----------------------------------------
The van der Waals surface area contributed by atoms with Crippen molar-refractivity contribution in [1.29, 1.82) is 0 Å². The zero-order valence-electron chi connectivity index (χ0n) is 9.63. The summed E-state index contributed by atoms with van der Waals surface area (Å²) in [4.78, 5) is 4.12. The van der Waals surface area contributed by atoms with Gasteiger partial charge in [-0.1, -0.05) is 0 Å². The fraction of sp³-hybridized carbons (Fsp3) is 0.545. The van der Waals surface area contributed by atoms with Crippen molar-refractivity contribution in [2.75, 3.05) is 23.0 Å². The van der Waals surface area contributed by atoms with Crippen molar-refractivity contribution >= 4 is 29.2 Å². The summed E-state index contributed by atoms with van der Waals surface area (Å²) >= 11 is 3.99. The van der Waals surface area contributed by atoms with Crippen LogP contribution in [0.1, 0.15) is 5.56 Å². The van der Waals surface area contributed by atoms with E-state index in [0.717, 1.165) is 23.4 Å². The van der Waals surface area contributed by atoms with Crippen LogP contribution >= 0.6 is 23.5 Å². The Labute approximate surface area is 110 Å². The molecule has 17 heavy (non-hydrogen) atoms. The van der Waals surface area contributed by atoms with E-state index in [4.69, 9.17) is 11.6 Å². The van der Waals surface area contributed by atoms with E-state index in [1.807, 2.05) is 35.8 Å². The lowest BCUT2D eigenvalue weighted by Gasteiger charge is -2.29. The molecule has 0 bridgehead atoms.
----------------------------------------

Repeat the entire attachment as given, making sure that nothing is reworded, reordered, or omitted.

The van der Waals surface area contributed by atoms with Crippen molar-refractivity contribution in [1.29, 1.82) is 0 Å². The zero-order valence-electron chi connectivity index (χ0n) is 9.63. The summed E-state index contributed by atoms with van der Waals surface area (Å²) in [4.78, 5) is 4.12. The van der Waals surface area contributed by atoms with Gasteiger partial charge in [-0.1, -0.05) is 0 Å². The fraction of sp³-hybridized carbons (Fsp3) is 0.545. The van der Waals surface area contributed by atoms with Crippen molar-refractivity contribution in [2.75, 3.05) is 23.0 Å². The van der Waals surface area contributed by atoms with Crippen molar-refractivity contribution >= 4 is 29.2 Å². The summed E-state index contributed by atoms with van der Waals surface area (Å²) >= 11 is 3.99. The van der Waals surface area contributed by atoms with Crippen LogP contribution in [0.1, 0.15) is 5.56 Å². The van der Waals surface area contributed by atoms with E-state index in [0.717, 1.165) is 23.4 Å². The van der Waals surface area contributed by atoms with Crippen LogP contribution >= 0.6 is 23.5 Å². The Labute approximate surface area is 110 Å². The molecule has 17 heavy (non-hydrogen) atoms. The van der Waals surface area contributed by atoms with E-state index in [4.69, 9.17) is 11.6 Å². The van der Waals surface area contributed by atoms with E-state index in [1.807, 2.05) is 35.8 Å². The lowest BCUT2D eigenvalue weighted by Gasteiger charge is -2.29. The molecule has 0 bridgehead atoms.